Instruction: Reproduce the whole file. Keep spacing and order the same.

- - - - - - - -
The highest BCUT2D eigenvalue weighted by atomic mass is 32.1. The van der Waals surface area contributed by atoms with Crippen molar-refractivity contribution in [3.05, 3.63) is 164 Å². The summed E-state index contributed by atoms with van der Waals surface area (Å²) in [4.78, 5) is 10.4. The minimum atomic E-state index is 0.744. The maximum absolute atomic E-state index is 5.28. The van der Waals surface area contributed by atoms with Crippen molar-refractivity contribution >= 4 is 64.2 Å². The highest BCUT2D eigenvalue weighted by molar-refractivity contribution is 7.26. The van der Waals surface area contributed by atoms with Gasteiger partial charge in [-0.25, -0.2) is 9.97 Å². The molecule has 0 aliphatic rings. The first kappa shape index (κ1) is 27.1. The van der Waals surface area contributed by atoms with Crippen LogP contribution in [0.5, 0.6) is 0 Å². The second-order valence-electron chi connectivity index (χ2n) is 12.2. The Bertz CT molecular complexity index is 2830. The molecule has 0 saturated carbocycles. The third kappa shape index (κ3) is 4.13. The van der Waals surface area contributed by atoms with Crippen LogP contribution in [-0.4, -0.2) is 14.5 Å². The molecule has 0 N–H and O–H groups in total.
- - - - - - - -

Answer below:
The highest BCUT2D eigenvalue weighted by atomic mass is 32.1. The van der Waals surface area contributed by atoms with Crippen molar-refractivity contribution in [3.05, 3.63) is 164 Å². The summed E-state index contributed by atoms with van der Waals surface area (Å²) in [4.78, 5) is 10.4. The minimum atomic E-state index is 0.744. The maximum absolute atomic E-state index is 5.28. The van der Waals surface area contributed by atoms with Crippen molar-refractivity contribution >= 4 is 64.2 Å². The highest BCUT2D eigenvalue weighted by molar-refractivity contribution is 7.26. The van der Waals surface area contributed by atoms with Gasteiger partial charge in [-0.25, -0.2) is 9.97 Å². The molecule has 0 aliphatic rings. The first kappa shape index (κ1) is 27.1. The van der Waals surface area contributed by atoms with Crippen LogP contribution in [0.5, 0.6) is 0 Å². The second-order valence-electron chi connectivity index (χ2n) is 12.2. The Bertz CT molecular complexity index is 2830. The molecule has 0 saturated carbocycles. The third kappa shape index (κ3) is 4.13. The van der Waals surface area contributed by atoms with Crippen LogP contribution in [-0.4, -0.2) is 14.5 Å². The molecule has 0 N–H and O–H groups in total.